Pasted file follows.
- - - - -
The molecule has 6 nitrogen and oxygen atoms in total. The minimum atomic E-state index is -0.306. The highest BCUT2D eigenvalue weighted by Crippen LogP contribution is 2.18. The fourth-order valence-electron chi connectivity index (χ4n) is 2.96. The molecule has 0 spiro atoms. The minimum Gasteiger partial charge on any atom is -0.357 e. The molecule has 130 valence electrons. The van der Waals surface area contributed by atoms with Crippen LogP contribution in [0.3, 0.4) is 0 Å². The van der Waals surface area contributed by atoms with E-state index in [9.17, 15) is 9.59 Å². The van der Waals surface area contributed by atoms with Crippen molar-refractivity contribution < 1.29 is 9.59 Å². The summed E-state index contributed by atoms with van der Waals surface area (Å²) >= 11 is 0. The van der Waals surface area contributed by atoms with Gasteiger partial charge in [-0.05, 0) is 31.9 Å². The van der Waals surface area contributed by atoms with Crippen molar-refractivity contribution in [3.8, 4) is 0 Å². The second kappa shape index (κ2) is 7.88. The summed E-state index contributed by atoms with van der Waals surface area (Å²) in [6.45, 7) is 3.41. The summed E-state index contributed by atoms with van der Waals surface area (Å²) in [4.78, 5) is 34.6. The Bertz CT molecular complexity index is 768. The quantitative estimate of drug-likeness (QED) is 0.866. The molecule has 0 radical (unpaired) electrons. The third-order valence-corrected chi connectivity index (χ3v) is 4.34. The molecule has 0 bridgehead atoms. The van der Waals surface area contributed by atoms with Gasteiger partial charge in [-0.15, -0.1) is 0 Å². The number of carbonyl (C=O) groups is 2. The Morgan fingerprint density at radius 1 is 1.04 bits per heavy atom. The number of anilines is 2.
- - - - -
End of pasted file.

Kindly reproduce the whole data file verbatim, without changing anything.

The molecule has 6 nitrogen and oxygen atoms in total. The minimum atomic E-state index is -0.306. The highest BCUT2D eigenvalue weighted by Crippen LogP contribution is 2.18. The fourth-order valence-electron chi connectivity index (χ4n) is 2.96. The molecule has 0 spiro atoms. The minimum Gasteiger partial charge on any atom is -0.357 e. The molecule has 130 valence electrons. The van der Waals surface area contributed by atoms with Crippen LogP contribution in [0.3, 0.4) is 0 Å². The van der Waals surface area contributed by atoms with E-state index in [9.17, 15) is 9.59 Å². The van der Waals surface area contributed by atoms with Crippen molar-refractivity contribution < 1.29 is 9.59 Å². The summed E-state index contributed by atoms with van der Waals surface area (Å²) >= 11 is 0. The van der Waals surface area contributed by atoms with Gasteiger partial charge in [-0.05, 0) is 31.9 Å². The van der Waals surface area contributed by atoms with Crippen molar-refractivity contribution in [3.8, 4) is 0 Å². The second kappa shape index (κ2) is 7.88. The summed E-state index contributed by atoms with van der Waals surface area (Å²) in [6.45, 7) is 3.41. The summed E-state index contributed by atoms with van der Waals surface area (Å²) in [4.78, 5) is 34.6. The Bertz CT molecular complexity index is 768. The quantitative estimate of drug-likeness (QED) is 0.866. The molecule has 0 radical (unpaired) electrons. The third-order valence-corrected chi connectivity index (χ3v) is 4.34. The molecule has 0 bridgehead atoms. The van der Waals surface area contributed by atoms with Gasteiger partial charge in [-0.15, -0.1) is 0 Å². The number of carbonyl (C=O) groups is 2. The Morgan fingerprint density at radius 1 is 1.04 bits per heavy atom. The number of anilines is 2.